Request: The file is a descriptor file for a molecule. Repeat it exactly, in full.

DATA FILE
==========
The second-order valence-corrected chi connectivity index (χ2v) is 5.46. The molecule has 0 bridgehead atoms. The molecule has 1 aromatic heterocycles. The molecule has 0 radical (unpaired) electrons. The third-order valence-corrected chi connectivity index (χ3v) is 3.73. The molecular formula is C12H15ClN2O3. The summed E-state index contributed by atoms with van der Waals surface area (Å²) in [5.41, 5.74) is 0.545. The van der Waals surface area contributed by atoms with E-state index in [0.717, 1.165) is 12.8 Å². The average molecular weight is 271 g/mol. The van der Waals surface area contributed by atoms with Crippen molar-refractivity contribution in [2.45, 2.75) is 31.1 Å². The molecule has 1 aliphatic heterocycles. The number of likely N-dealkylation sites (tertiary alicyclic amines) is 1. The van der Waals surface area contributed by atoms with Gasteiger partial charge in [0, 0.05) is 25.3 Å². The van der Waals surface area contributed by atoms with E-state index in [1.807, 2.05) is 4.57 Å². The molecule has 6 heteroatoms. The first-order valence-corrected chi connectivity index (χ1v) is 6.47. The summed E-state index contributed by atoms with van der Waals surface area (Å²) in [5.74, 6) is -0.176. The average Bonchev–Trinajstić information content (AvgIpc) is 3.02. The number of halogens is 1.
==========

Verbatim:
The second-order valence-corrected chi connectivity index (χ2v) is 5.46. The molecule has 0 bridgehead atoms. The molecule has 1 aromatic heterocycles. The molecule has 0 radical (unpaired) electrons. The third-order valence-corrected chi connectivity index (χ3v) is 3.73. The molecular formula is C12H15ClN2O3. The summed E-state index contributed by atoms with van der Waals surface area (Å²) in [5.41, 5.74) is 0.545. The van der Waals surface area contributed by atoms with E-state index in [0.717, 1.165) is 12.8 Å². The average molecular weight is 271 g/mol. The van der Waals surface area contributed by atoms with Crippen molar-refractivity contribution in [2.45, 2.75) is 31.1 Å². The molecule has 1 aliphatic heterocycles. The number of likely N-dealkylation sites (tertiary alicyclic amines) is 1. The van der Waals surface area contributed by atoms with Gasteiger partial charge in [0, 0.05) is 25.3 Å². The van der Waals surface area contributed by atoms with E-state index in [1.807, 2.05) is 4.57 Å². The molecule has 6 heteroatoms. The first-order valence-corrected chi connectivity index (χ1v) is 6.47. The summed E-state index contributed by atoms with van der Waals surface area (Å²) in [5.74, 6) is -0.176. The average Bonchev–Trinajstić information content (AvgIpc) is 3.02. The number of halogens is 1.